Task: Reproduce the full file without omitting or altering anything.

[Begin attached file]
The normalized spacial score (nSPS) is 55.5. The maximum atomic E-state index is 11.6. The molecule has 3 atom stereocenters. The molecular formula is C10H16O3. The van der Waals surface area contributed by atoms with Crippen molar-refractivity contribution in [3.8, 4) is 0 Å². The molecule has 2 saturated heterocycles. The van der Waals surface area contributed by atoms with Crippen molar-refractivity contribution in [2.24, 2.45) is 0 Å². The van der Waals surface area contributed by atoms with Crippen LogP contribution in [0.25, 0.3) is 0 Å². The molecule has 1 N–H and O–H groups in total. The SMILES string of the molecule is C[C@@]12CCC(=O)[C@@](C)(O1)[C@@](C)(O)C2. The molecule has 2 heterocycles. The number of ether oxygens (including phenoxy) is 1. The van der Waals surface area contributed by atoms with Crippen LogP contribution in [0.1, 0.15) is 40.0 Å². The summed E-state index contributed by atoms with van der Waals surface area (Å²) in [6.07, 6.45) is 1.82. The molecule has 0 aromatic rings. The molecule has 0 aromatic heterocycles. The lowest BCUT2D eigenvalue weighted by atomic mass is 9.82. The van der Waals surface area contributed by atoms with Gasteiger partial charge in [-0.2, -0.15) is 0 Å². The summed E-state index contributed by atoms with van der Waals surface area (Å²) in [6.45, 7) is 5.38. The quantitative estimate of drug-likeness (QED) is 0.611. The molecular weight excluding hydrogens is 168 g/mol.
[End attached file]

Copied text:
The normalized spacial score (nSPS) is 55.5. The maximum atomic E-state index is 11.6. The molecule has 3 atom stereocenters. The molecular formula is C10H16O3. The van der Waals surface area contributed by atoms with Crippen molar-refractivity contribution in [3.8, 4) is 0 Å². The molecule has 2 saturated heterocycles. The van der Waals surface area contributed by atoms with Crippen molar-refractivity contribution in [2.24, 2.45) is 0 Å². The van der Waals surface area contributed by atoms with Crippen LogP contribution in [0.25, 0.3) is 0 Å². The molecule has 1 N–H and O–H groups in total. The SMILES string of the molecule is C[C@@]12CCC(=O)[C@@](C)(O1)[C@@](C)(O)C2. The molecule has 2 heterocycles. The number of ether oxygens (including phenoxy) is 1. The van der Waals surface area contributed by atoms with Crippen LogP contribution in [0.1, 0.15) is 40.0 Å². The summed E-state index contributed by atoms with van der Waals surface area (Å²) in [6.07, 6.45) is 1.82. The molecule has 0 aromatic rings. The molecule has 0 aromatic heterocycles. The lowest BCUT2D eigenvalue weighted by atomic mass is 9.82. The van der Waals surface area contributed by atoms with Gasteiger partial charge in [-0.2, -0.15) is 0 Å². The summed E-state index contributed by atoms with van der Waals surface area (Å²) in [6.45, 7) is 5.38. The quantitative estimate of drug-likeness (QED) is 0.611. The molecular weight excluding hydrogens is 168 g/mol.